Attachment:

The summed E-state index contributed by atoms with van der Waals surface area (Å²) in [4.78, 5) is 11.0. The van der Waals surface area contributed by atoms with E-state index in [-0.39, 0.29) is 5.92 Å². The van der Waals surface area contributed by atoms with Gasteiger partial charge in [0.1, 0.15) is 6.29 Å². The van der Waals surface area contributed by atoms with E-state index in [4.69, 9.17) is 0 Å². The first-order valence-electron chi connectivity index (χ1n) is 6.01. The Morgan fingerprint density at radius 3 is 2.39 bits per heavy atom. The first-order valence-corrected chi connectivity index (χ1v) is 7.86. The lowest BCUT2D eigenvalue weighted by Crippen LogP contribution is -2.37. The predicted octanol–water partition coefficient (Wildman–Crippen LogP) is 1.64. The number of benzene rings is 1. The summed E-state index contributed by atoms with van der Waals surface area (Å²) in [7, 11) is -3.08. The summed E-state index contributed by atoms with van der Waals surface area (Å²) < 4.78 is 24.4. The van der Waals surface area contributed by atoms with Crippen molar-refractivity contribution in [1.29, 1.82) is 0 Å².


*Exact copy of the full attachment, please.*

The summed E-state index contributed by atoms with van der Waals surface area (Å²) in [4.78, 5) is 11.0. The van der Waals surface area contributed by atoms with E-state index in [-0.39, 0.29) is 5.92 Å². The van der Waals surface area contributed by atoms with Gasteiger partial charge in [0.1, 0.15) is 6.29 Å². The van der Waals surface area contributed by atoms with E-state index in [4.69, 9.17) is 0 Å². The first-order valence-electron chi connectivity index (χ1n) is 6.01. The Morgan fingerprint density at radius 3 is 2.39 bits per heavy atom. The first-order valence-corrected chi connectivity index (χ1v) is 7.86. The lowest BCUT2D eigenvalue weighted by Crippen LogP contribution is -2.37. The predicted octanol–water partition coefficient (Wildman–Crippen LogP) is 1.64. The number of benzene rings is 1. The summed E-state index contributed by atoms with van der Waals surface area (Å²) in [7, 11) is -3.08. The summed E-state index contributed by atoms with van der Waals surface area (Å²) < 4.78 is 24.4. The van der Waals surface area contributed by atoms with Crippen molar-refractivity contribution in [1.29, 1.82) is 0 Å².